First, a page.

We’re preparing to paint the interior walls and I’m researching colour and colour theory. Here are notes ‘from the field’.

Colour in a home is fundamental. It sets the tone and the feel of each room. Colour provides the undertone and ties all the elements of the space together.

Getting Started

  • create a list of key elements in the room- flooring, wainscoting, rugs, large furniture.
  • reflect on the purpose of the room and how you would like to feel in it; retreating and calm? energized and lively?
  • list colours that you are naturally attracted to- warms, nuetrals, cools?
  • gather colour swatches and images from books, magazines and websites. list places and things that are inspiring to you- mountains, beaches, flowers, Buddhism.

Palette Creation

  • after collecting ideas , examine them. notice colour preferences and design elements. play with them and group them together.


  • bring colour samples together in the actual room where they will be used (have you ever had the experience of loving a colour at the store , then feeling disappointed when it’s on the wall?) This allows you to consider your choices with the existing elements and your lighting.

The Dynamics of Light and Colour

  • Light quality (direct sunlight, indirect sunlight, artificial light) changes your perception of a colour. The colours most affected by light are ; tans, taupe’s, greys, greyed blues, mauve’s,  lilacs, and greyed yellow greens.


  • Direct Sunlight: Traditionally considered to be ideal, natural sunlight maintains a neutral balance between the two ends of the light spectrum- cool (bluish) and warm (yellowish). Light from a southern exposure is most intense, while light from the north is most cool.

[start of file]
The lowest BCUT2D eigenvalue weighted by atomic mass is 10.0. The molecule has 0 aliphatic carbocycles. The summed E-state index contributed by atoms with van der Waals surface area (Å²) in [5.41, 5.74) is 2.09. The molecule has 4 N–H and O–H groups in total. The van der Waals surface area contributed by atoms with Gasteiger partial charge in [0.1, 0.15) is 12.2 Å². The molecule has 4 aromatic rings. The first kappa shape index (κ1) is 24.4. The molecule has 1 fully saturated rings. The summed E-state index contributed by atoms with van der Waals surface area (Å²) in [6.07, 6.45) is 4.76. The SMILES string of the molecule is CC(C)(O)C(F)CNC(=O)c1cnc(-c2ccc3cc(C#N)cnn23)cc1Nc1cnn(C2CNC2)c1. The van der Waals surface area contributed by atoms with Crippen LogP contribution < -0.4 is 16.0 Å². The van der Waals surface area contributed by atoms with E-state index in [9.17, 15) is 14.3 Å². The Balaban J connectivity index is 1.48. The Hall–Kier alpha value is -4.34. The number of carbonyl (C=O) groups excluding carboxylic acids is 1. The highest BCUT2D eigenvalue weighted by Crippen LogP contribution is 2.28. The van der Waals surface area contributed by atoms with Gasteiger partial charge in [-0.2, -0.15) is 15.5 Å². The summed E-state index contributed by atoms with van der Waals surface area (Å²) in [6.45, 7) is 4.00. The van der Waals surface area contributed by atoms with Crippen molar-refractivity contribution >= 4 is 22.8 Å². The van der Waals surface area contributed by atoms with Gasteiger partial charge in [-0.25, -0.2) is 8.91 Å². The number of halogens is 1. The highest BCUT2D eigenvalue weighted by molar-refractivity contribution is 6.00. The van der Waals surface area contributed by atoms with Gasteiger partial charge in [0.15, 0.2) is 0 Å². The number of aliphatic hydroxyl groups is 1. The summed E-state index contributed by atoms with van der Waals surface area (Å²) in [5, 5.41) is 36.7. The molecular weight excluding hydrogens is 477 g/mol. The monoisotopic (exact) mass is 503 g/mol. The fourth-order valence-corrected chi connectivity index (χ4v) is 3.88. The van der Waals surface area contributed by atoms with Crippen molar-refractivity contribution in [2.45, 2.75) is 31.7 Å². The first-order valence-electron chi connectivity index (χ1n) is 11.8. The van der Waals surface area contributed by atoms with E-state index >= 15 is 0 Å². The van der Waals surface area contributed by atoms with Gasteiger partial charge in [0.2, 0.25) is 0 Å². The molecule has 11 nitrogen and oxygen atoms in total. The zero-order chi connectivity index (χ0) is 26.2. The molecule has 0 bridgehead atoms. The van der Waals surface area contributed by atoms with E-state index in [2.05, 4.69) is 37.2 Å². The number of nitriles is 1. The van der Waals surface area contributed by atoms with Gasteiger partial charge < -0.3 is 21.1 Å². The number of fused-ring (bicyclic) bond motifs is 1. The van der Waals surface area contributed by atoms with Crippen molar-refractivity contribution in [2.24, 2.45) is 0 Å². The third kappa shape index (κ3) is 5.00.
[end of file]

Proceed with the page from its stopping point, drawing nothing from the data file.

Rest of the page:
• Indirect Sunlight: Natural light is changeable throughout the day- sunrise to sunset- and through the seasons. The colours in a room shift depending on the light movement.
  • Artificial Light: Incandescent and Halogen lights warm a room by enhancing the red and yellow cast. Fluorescent lights have a cooling effect because they enhance blues and greens while muting reds and yellows.

 Warm Colours -reds, oranges, yellows,

can advance or condense a room.

The theme is intimate and cozy.

Cool Colours- greens, blues, violets,

can recede or expand a room.

The theme is calming and open.


Colour Wheel

You (or we)  probably wouldn’t choose the primary colours in a colour wheel to paint the walls of a mandala , but it’s useful to understand the principles of the colour wheel in order to create a colour scheme that will give the desired look and feel of the space.

The 12 colours of a standard wheel are divided into 3 categories:

A Useful Colour Wheel

Primary Colours– pure red, blue and yellow.

Secondary Colours– a combination of two primary colours- orange (red + yellow), green (yellow + blue), and violet (blue + red).

Tertiary Colours– combination of a primary and a secondary colour, i.e. red-orange, yellow-orange,yellow-green,blue-green,blue-violet, and red-violet.

Colour Schemes

Helpful guidelines that you can use to create the look and feel that you desire for your home, colour schemes are combinations or pairings of colours.

Monochromatic: A colour scheme that uses tints and shades of the same colour. It can be subtle when using a soft colour, dramatic when opting for a rich colour.

Complementary: A colour scheme that includes two colours opposite each other on the colour wheel.It can be pleasing to the eye.

Analogous: A colour scheme that uses adjacent colours on the colour wheel. Tip: It creates a pleasing palette to place one colour more prominently than the other two.

Triad: This colour scheme includes any three colours equally spaced on the colour wheel. Tip: Use colours in varied proportions-one dominant colour, a secondary hue, than an accent colour for pop. This is a dramatic choice.

Nature’s colour tones enhance the natural shape of the space.

Tip: Colors should ideally flow from room to room. Adjacent rooms can often be seen from open doors, so the color schemes should blend.

I’m enjoying learning , thinking about and playing with colour ideas for our Mandala. Next, I’ll post about options for type of  finish and -of course- some options for non-VOC and natural paints.

I’d love to hear about your experiences with colour , painting, natural paints , etc.